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Wednesday, 22 May 2019

The Gaza truce remains in limbo

Efforts to restore and maintain calm in Gaza continue amid uncertainty

Ahmed Eleiba , Thursday 1 Nov 2018
Gaza Protesters
Protesters watch fishing boats flee from the fire shooting by Israeli troops as others burn tires near the fence of the Gaza Strip border during a protest on the beach near Beit Lahiya, northern Gaza Strip, Monday, Oct. 29, 2018 (Photo: AP)
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Intensive efforts on the part of Cairo to broker an agreement culminated this week as the Islamic Jihad movement in Gaza announced a ceasefire with Israel.

In a statement to the press, Islamic Jihad Spokesman Dawoud Shihab said the movement would remain committed to the agreement only on condition Israel did the same, warning it would retaliate should Israel repeat its attacks against Gaza during the weekly March of Return protests.

Islamic Jihad’s military wing, the Quds Brigade, also released a statement warning that if Israel continued its aggression the movement would expand its scope of fire quantitatively and qualitatively.

An independent source in Gaza told Al-Ahram Weekly that the situation was now very volatile following a post-truce Israel attack which killed three Palestinian teenagers near the Gaza border with Israel.

Israeli authorities claimed that the children were planting explosive devices. The families of the victims say they had no links to any of Gaza’s political factions.

The incident triggered mass protests, with demonstrators calling on resistance movements to take revenge. Hamas facilitated the demonstrations and its media gave them extensive coverage.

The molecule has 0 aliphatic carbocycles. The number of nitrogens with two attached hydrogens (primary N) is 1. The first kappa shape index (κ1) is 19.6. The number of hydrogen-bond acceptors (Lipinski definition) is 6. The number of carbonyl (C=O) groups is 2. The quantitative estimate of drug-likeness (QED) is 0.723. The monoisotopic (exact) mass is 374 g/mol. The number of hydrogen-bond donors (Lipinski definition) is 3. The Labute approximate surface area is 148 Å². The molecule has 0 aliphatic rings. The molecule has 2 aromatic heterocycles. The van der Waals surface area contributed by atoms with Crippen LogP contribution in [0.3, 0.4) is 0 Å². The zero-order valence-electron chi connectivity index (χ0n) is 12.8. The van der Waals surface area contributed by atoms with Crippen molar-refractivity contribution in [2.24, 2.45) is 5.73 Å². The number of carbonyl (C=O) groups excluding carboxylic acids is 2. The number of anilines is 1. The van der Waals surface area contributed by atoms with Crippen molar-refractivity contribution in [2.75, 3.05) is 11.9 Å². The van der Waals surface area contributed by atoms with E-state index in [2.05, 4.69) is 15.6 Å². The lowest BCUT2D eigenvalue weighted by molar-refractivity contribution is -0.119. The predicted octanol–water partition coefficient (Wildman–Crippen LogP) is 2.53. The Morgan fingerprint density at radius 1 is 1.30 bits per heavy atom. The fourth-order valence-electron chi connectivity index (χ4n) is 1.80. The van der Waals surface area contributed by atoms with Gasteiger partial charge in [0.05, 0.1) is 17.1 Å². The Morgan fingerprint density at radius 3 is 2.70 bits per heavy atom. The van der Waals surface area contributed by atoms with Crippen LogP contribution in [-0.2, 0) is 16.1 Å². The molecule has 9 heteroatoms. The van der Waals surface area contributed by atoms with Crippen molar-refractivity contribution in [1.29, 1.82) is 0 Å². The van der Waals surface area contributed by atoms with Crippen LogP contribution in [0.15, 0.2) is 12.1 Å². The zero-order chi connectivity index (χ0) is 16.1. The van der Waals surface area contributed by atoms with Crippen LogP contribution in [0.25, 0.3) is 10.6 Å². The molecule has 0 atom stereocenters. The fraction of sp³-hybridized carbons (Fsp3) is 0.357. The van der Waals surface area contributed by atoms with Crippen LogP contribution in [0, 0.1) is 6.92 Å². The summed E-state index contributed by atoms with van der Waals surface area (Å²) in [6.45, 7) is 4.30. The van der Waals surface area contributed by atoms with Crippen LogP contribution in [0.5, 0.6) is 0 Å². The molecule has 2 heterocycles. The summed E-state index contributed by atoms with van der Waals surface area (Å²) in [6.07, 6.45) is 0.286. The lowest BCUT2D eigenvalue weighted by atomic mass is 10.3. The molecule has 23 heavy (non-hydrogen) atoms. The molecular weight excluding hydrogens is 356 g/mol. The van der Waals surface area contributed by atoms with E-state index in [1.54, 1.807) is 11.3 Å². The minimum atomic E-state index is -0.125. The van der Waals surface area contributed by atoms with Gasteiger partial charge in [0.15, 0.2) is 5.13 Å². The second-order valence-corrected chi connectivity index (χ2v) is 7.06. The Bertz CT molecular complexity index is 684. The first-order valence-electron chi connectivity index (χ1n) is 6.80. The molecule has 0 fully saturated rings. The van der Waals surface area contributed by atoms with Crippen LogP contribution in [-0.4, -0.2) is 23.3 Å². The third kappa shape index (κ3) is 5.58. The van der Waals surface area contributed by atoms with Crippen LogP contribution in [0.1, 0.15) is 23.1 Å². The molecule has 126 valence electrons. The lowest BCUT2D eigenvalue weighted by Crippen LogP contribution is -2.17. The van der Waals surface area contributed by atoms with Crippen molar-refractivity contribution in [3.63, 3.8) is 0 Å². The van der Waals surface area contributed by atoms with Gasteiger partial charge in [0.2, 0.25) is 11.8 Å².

Islamic Jihad issued a statement vowing it would retaliate “in a means and manner commensurate with the magnitude of this crime and the overwhelming fury it engendered among our people, our nation and all free peoples of the world. ”

The Weekly’s Gaza source says that through the demonstrations and its media coverage Hamas is seeking to pressure Cairo to push for a written ceasefire agreement while Jihad insists Israel has reneged on the conditions of the truce.

“We are looking at temporary ways to defuse the mounting escalation. What we had was an agreement without clear rules, the aim of which was to reduce tensions at the border,” says Mohamed Gomaa, a Cairo-based expert on Palestinian affairs.

Hamas did not sign the agreement. Islamic Jihad appears to have done so unilaterally, in an attempt to gain some traction in Cairo, according to a source in Gaza. The source said Islamic Jihad felt Cairo’s proximity to Hamas had come at the expense of the other factions.

The Gazan source noted that the Islamic Jihad is gripped by the “worst financial crisis in its history” and suggested that the movement may have been motivated to escalate the situation in the hope of obtaining funding from Iran.

Refuting complaints that the Cairo-Hamas relationship has sidelined other factions, sources in Egypt maintain that Cairo keeps all parties in the picture and is in constant communication with all sides.

They say Egypt has been keen to strengthen ties with Islamic Jihad, in which framework Cairo released 12 members of the movement who had been arrested for security reasons, bringing the number of Islamic Jihad members released recently to 15.

If the ceasefire agreement announced by the Islamic Jihad was not officially put to Hamas, Hamas was nevertheless involved. Its spokesman Fawzi Barhoum shared the Jihad’s appreciation for Egyptian efforts in brokering the agreement.

However, observers agree that as long as Hamas did not actually sign the agreement efforts to sustain it remain tenuous.

In fact, Israel continues to target Hamas. Last Friday Israeli forces bombarded four military sites which were totally destroyed according to a source in Gaza contacted by the Weekly.

Observers interpreted the bombardment as an Israeli attempt to sap Hamas’ strength in advance of any forthcoming confrontation. They also believe that Israel is working to drive a wedge between Hamas and Islamic Jihad and fragment the resistance front in Gaza.

*A version of this article appears in print in the 1 November, 2018 edition of Al-Ahram Weekly under the headline: The Gaza truce  

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